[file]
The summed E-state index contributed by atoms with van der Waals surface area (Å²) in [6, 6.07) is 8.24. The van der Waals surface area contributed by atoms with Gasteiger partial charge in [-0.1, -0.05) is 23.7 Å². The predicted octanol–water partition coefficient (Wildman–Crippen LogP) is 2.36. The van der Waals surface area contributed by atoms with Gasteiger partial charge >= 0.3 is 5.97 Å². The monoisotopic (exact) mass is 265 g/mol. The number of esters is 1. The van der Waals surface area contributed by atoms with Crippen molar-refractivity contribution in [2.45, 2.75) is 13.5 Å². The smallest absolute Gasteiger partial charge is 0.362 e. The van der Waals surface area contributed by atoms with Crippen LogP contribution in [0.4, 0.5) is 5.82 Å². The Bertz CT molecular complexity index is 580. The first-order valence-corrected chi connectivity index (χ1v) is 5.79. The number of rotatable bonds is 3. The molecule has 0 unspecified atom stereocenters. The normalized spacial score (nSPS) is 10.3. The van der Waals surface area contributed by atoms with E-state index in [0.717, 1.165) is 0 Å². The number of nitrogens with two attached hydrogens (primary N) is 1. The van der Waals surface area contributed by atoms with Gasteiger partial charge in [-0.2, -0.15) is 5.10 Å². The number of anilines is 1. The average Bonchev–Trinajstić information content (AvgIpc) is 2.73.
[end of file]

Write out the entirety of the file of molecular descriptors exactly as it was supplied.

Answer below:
The summed E-state index contributed by atoms with van der Waals surface area (Å²) in [6, 6.07) is 8.24. The van der Waals surface area contributed by atoms with Gasteiger partial charge in [-0.1, -0.05) is 23.7 Å². The predicted octanol–water partition coefficient (Wildman–Crippen LogP) is 2.36. The van der Waals surface area contributed by atoms with Gasteiger partial charge >= 0.3 is 5.97 Å². The monoisotopic (exact) mass is 265 g/mol. The number of esters is 1. The van der Waals surface area contributed by atoms with Crippen molar-refractivity contribution in [2.45, 2.75) is 13.5 Å². The smallest absolute Gasteiger partial charge is 0.362 e. The van der Waals surface area contributed by atoms with Crippen LogP contribution in [0.4, 0.5) is 5.82 Å². The Bertz CT molecular complexity index is 580. The first-order valence-corrected chi connectivity index (χ1v) is 5.79. The number of rotatable bonds is 3. The molecule has 0 unspecified atom stereocenters. The normalized spacial score (nSPS) is 10.3. The van der Waals surface area contributed by atoms with E-state index in [0.717, 1.165) is 0 Å². The number of nitrogens with two attached hydrogens (primary N) is 1. The van der Waals surface area contributed by atoms with Gasteiger partial charge in [-0.2, -0.15) is 5.10 Å². The number of anilines is 1. The average Bonchev–Trinajstić information content (AvgIpc) is 2.73.